7. #7
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    Unless you normally ride in rain or on wet roads, probably the best thing you can do to prevent corrosion on your bike is to store it in your house - and I mean NOT in the garage, basement or shed.

    For profuse sweaters, handlebar corrosion can be an issue that can ruin your day to say the least:
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  8. #8
    ngl
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    Quote Originally Posted by rbhatup View Post
    I live close to the ocean, so rust is a huge issue with everything. I also sweat a lot, so my bike gets soaked every time I ride.

    What should I do with my bike after every ride, so that the rust from the ocean, and my sweat, don't damage it?

    Thanks.
    How about cleaning and lubing it?

  9. #9
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    Wash and wax the paint just like one does a car. The wax will protect the paint from sweat and other stuff. This is what I do and I sweat a ton. I'm anal about keeping my ride clean, especially my chain, cassette and other components.

  10. #10
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    It starts when you build the bike. Make sure all bolts/fasteners have proper grease or anti-seize. Don't use galvanized cables, only stainless steel or unobtanium. Also make sure that hardware isn't subject to corrosion, use only ti, stainless steel or alum, but alum isn't practical for all applications. And rebuild your bike once a year.

  11. #11
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    Aluminum bolts have very poor tensile strength, and will fail easily. Also, an aluminum bolt in a steel frame will set up a galvanic cell, which will only add to the corrosion.
    "L'enfer, c'est les autres"

  12. #12
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    Depending on riding conditions I usually wipe down my bike post ride, do a quick inspection of rims, tires, brakes, cables and all fasteners. If the bike is needing a wash, I simple use warm soapy water with a lite rinse and sometimes use compressed air to dry. Periodically I will pull the wheel set and use a plastic brush and gently scrub the cassette and clean the chain and crank. Then lube drive chain and dry the frame with terry cloth towel.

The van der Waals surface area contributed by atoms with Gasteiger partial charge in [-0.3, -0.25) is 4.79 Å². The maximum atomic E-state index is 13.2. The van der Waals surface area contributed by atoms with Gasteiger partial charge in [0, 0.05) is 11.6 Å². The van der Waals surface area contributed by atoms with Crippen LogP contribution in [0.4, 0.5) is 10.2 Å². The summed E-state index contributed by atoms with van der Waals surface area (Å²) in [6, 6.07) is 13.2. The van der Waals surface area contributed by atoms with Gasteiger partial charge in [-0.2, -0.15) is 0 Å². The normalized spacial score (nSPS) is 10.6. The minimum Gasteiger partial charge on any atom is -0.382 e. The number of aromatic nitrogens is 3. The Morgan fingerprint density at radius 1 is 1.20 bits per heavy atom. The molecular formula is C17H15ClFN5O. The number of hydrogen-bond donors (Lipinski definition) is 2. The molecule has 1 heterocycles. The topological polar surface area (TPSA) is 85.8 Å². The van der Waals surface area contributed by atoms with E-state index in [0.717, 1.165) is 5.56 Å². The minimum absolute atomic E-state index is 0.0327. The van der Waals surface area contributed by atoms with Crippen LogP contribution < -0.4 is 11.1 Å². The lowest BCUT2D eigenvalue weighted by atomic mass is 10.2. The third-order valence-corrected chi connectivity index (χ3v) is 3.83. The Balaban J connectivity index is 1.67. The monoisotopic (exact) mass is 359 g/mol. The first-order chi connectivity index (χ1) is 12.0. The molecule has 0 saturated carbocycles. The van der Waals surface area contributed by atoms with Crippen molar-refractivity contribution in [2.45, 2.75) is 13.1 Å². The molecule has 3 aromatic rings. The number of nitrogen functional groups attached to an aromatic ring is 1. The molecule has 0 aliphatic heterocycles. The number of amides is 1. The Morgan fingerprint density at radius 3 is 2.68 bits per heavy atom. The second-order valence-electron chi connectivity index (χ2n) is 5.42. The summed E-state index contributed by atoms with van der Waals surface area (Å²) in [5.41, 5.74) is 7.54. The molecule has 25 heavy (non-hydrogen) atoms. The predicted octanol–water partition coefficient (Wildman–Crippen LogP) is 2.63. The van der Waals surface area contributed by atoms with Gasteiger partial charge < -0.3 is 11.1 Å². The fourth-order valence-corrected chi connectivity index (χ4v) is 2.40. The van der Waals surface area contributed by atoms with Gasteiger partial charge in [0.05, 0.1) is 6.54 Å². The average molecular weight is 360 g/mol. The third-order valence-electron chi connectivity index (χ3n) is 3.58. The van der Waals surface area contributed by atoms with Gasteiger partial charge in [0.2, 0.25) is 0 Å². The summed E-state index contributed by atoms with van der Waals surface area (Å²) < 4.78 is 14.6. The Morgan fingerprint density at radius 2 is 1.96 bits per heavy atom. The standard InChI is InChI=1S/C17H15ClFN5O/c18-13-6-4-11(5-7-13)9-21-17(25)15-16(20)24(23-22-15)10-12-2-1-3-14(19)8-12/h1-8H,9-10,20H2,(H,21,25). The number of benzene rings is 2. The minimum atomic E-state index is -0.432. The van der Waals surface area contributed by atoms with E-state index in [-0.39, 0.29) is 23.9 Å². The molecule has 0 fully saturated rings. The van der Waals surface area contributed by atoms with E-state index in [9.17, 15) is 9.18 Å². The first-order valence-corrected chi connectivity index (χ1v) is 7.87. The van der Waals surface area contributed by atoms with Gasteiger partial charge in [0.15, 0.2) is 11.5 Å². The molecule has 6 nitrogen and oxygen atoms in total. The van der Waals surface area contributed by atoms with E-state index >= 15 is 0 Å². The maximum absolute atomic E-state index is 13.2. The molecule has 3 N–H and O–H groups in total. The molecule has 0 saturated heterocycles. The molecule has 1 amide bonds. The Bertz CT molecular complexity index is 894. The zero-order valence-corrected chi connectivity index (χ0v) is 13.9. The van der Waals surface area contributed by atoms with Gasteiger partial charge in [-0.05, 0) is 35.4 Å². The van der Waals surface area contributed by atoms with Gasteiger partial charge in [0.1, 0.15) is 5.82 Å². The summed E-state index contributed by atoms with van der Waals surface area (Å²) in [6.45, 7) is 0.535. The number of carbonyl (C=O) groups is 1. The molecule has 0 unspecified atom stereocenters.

13. #13
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    I would only add, get 316 (better than typical 304 grade found in hardware stores) stainless steel bolts/nuts and replace all of them on your bike that you can. Yes, as mentioned, make sure you apply anti-seize or marine grade grease (cheap to find). You'll probably have to order the replacement parts on-line. It made a noticeable difference for me when I was living in FL a long time ago but it's also helped with MI winters for my commuter bike.

    During the winter, I also rinse my bike real quick in the shower/tub after every ride and keep a spare can of WD-40 to spray down the drivetrain and relube afterwards. This has kept my winter commuter still in fairly good shape after 7 seasons. I always park my bikes indoors on a tarp (so they can drip dry).
    p.s. and for all you SS freaks out there...ya' know, some people want to go faster than what gravity allows when going downhill. I'm just sayin'....

    To bad carbon bikes don't have the same abilities as our carbon based bodies....namely, the ability to regenerate after an accident.

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  14. #14
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    Quote Originally Posted by jabpn View Post
    I would only add, get 316 (better than typical 304 grade found in hardware stores) stainless steel bolts/nuts and replace all of them on your bike that you can. Yes, as mentioned, make sure you apply anti-seize or marine grade grease (cheap to find). You'll probably have to order the replacement parts on-line. It made a noticeable difference for me when I was living in FL a long time ago but it's also helped with MI winters for my commuter bike.

    During the winter, I also rinse my bike real quick in the shower/tub after every ride and keep a spare can of WD-40 to spray down the drivetrain and relube afterwards. This has kept my winter commuter still in fairly good shape after 7 seasons. I always park my bikes indoors on a tarp (so they can drip dry).
    Winter? What is this winter you speak of?